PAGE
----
Another green world (please)

Geoff Ross, founder of vodka maker 42 Below, explains the thinking behind the Pure Advantage campaign, launched last week to persuade New Zealand that “green growth” is the best way (some might say the only credible way) for the NZ economy to develop [Herald, Stuff]. Pure Advantage is the brainchild of a group of NZ business leaders, convinced that NZ’s existing reputation as (relatively) clean and green place can be leveraged to give the country an advantage as the world moves to embrace “green growth” — something already worth, they say, $6 trillion a year worldwide.

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Stern talking (but not Nick)

At the UNFCCC Climate Change talks currently under way in Bonn the US Envoy Todd Stern has unequivocally announced the role the US will be playing in the time ahead.  It is an extraordinary transformation. The hopes raised by Obama still look strong.

Some extracts follow. First, the opening remarks:

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Telling porkies to Parliament

NZETS.jpgThe Emissions Trading Scheme Review committee has released the first batch of submissions it has received — those made by organisations and individuals who have already made their presentations to the committee. There are some heavy hitters in there: from New Zealand’s science and policy community there’s the Climate Change Centre (a joint venture between the University of Canterbury and Victoria University of Wellington, plus all the Crown Research Institutes – from NIWA to AgResearch), VUW’s Climate Change Research Institute, and GNS Science, and from the world of commerce, we have the Business Roundtable‘s “evidence”. Why the quote marks? Because the Roundtable’s submission is a fact-free farrago of nonsense.

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Unlike markets, climate won’t bounce back soon

It’s my pleasure to welcome another guest writer to Hot Topic — Peter Barrett, professor of geology at Victoria University, deputy director of the Climate Change Research Institute and former director of VUW’s Antarctic Research Centre. He is also convener of the ANDRILL science advisory panel. Last week, the Dominion Post carried this challenging article from Peter, and as it is not available at the DP web site, he has kindly agreed to allow it to appear as a guest column here. I hope it won’t be the last.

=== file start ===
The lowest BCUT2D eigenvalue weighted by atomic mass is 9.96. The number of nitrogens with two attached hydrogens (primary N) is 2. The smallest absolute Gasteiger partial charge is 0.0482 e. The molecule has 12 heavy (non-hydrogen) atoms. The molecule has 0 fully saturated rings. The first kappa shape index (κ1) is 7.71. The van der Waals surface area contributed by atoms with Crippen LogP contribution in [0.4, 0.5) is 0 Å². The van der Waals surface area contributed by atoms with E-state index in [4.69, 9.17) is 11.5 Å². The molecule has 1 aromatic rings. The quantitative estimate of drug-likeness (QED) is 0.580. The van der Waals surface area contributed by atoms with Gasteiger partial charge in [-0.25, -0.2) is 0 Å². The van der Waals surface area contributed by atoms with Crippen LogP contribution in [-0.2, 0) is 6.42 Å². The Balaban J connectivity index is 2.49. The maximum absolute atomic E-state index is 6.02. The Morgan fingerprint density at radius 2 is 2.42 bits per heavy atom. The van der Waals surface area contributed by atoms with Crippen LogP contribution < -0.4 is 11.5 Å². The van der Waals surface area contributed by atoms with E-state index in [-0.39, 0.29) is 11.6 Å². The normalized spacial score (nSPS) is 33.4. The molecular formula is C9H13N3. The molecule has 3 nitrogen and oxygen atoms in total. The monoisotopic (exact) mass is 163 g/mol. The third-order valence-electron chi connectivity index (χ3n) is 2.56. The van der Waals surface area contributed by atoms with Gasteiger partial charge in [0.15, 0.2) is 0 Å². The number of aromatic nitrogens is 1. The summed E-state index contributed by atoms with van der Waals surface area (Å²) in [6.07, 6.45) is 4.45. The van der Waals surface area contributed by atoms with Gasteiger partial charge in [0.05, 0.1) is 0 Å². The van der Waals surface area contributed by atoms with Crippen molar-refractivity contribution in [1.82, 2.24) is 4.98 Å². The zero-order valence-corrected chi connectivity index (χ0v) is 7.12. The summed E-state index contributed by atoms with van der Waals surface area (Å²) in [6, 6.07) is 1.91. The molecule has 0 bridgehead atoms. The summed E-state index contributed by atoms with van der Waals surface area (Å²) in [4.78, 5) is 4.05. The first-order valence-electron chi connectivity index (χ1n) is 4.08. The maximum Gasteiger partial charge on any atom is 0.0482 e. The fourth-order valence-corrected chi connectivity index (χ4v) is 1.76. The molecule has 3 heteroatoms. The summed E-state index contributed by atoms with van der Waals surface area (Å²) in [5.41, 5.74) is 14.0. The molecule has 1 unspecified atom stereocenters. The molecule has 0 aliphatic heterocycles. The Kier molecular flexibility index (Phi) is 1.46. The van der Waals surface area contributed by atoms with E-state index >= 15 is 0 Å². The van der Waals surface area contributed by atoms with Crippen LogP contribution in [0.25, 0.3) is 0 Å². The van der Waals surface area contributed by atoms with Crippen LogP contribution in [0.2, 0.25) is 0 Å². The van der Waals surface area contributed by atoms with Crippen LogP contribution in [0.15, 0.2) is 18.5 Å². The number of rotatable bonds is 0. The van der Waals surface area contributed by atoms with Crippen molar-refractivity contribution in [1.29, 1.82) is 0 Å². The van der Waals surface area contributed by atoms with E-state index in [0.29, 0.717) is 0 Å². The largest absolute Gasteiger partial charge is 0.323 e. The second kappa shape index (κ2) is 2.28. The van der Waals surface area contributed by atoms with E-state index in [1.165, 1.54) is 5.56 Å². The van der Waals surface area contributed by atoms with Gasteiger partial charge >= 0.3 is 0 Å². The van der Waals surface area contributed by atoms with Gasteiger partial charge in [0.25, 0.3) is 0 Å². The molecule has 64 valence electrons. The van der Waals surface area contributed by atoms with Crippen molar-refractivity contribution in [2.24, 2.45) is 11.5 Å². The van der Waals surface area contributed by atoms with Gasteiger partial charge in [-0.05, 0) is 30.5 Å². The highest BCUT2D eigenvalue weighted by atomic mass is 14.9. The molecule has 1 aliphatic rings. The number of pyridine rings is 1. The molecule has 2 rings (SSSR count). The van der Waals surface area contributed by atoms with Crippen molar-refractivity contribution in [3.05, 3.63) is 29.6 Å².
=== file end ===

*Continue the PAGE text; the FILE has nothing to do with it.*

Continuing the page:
The world economy appears to be heading into the worst recession in 60 years. The nominal wealth of global markets has almost halved in the last couple of months and the United States Government alone is shoring up its banking system with $US7.6 trillion. Commentators expect conditions will be difficult in the next few years and say we need to get the fundamentals right.

Severe downturns have happened before and our society has recovered. Each time, confidence and perception of wealth has grown to exceed tangible assets and credible wealth by a big margin, and the illusion could not be sustained. Each time we had to go back to the fundamentals.

At same time the global ecosystem has suffered from economic growth and rising population. The United Nation’s Millennium Ecosystem Assessment of 2005 found that more than 60 percent of the Earth’s ecosystem services were degraded by overuse and pollution. The importance of ecosystem services to our economic and social well being is now understood as fundamental, though progress is slow.

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Care of environment could be good for jobs

When the Greens announced Labour as their preferred partner for any post-election negotiations John Key was quick with the accusation that the Greens in government would mean environmental policies would have precedence, that jobs would be sold down the river and that economic growth would be on the backburner.

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